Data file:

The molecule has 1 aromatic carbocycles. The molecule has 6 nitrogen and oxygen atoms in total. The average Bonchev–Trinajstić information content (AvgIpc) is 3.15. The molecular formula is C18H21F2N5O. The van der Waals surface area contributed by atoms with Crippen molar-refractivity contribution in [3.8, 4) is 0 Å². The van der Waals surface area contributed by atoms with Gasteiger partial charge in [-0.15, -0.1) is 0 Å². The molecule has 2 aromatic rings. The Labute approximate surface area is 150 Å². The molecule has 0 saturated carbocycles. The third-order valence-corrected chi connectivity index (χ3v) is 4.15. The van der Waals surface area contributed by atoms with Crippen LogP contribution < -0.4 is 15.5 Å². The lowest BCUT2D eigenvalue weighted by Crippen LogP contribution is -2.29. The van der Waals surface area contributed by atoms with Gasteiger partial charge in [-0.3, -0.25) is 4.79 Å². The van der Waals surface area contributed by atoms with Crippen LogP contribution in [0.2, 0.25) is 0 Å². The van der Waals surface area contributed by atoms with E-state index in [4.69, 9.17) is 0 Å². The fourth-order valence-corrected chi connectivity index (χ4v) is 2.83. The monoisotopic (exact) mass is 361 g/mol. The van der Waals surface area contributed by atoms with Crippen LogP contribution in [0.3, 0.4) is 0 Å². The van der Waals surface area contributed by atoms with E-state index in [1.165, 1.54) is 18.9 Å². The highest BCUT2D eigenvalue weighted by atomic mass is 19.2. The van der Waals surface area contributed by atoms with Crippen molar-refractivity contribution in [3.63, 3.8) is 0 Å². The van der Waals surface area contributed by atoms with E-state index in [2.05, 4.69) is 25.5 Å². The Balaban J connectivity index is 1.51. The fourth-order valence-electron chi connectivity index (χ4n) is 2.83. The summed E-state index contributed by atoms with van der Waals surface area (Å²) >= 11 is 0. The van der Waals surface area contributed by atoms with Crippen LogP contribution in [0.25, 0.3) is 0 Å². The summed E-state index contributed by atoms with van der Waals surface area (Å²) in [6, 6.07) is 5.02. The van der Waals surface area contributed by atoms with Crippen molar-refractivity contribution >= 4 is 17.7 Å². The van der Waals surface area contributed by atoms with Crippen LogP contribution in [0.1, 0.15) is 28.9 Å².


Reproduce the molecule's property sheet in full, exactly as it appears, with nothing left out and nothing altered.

The molecule has 1 aromatic carbocycles. The molecule has 6 nitrogen and oxygen atoms in total. The average Bonchev–Trinajstić information content (AvgIpc) is 3.15. The molecular formula is C18H21F2N5O. The van der Waals surface area contributed by atoms with Crippen molar-refractivity contribution in [3.8, 4) is 0 Å². The van der Waals surface area contributed by atoms with Gasteiger partial charge in [-0.15, -0.1) is 0 Å². The molecule has 2 aromatic rings. The Labute approximate surface area is 150 Å². The molecule has 0 saturated carbocycles. The third-order valence-corrected chi connectivity index (χ3v) is 4.15. The van der Waals surface area contributed by atoms with Crippen LogP contribution < -0.4 is 15.5 Å². The lowest BCUT2D eigenvalue weighted by Crippen LogP contribution is -2.29. The van der Waals surface area contributed by atoms with Gasteiger partial charge in [-0.3, -0.25) is 4.79 Å². The van der Waals surface area contributed by atoms with Crippen LogP contribution in [0.2, 0.25) is 0 Å². The van der Waals surface area contributed by atoms with E-state index in [4.69, 9.17) is 0 Å². The fourth-order valence-corrected chi connectivity index (χ4v) is 2.83. The monoisotopic (exact) mass is 361 g/mol. The van der Waals surface area contributed by atoms with Crippen LogP contribution in [0.3, 0.4) is 0 Å². The van der Waals surface area contributed by atoms with E-state index in [1.165, 1.54) is 18.9 Å². The highest BCUT2D eigenvalue weighted by atomic mass is 19.2. The van der Waals surface area contributed by atoms with Crippen molar-refractivity contribution in [3.63, 3.8) is 0 Å². The van der Waals surface area contributed by atoms with E-state index in [2.05, 4.69) is 25.5 Å². The Balaban J connectivity index is 1.51. The fourth-order valence-electron chi connectivity index (χ4n) is 2.83. The summed E-state index contributed by atoms with van der Waals surface area (Å²) >= 11 is 0. The van der Waals surface area contributed by atoms with Crippen LogP contribution in [0.25, 0.3) is 0 Å². The summed E-state index contributed by atoms with van der Waals surface area (Å²) in [6, 6.07) is 5.02. The van der Waals surface area contributed by atoms with Crippen molar-refractivity contribution >= 4 is 17.7 Å². The van der Waals surface area contributed by atoms with Crippen LogP contribution in [0.1, 0.15) is 28.9 Å².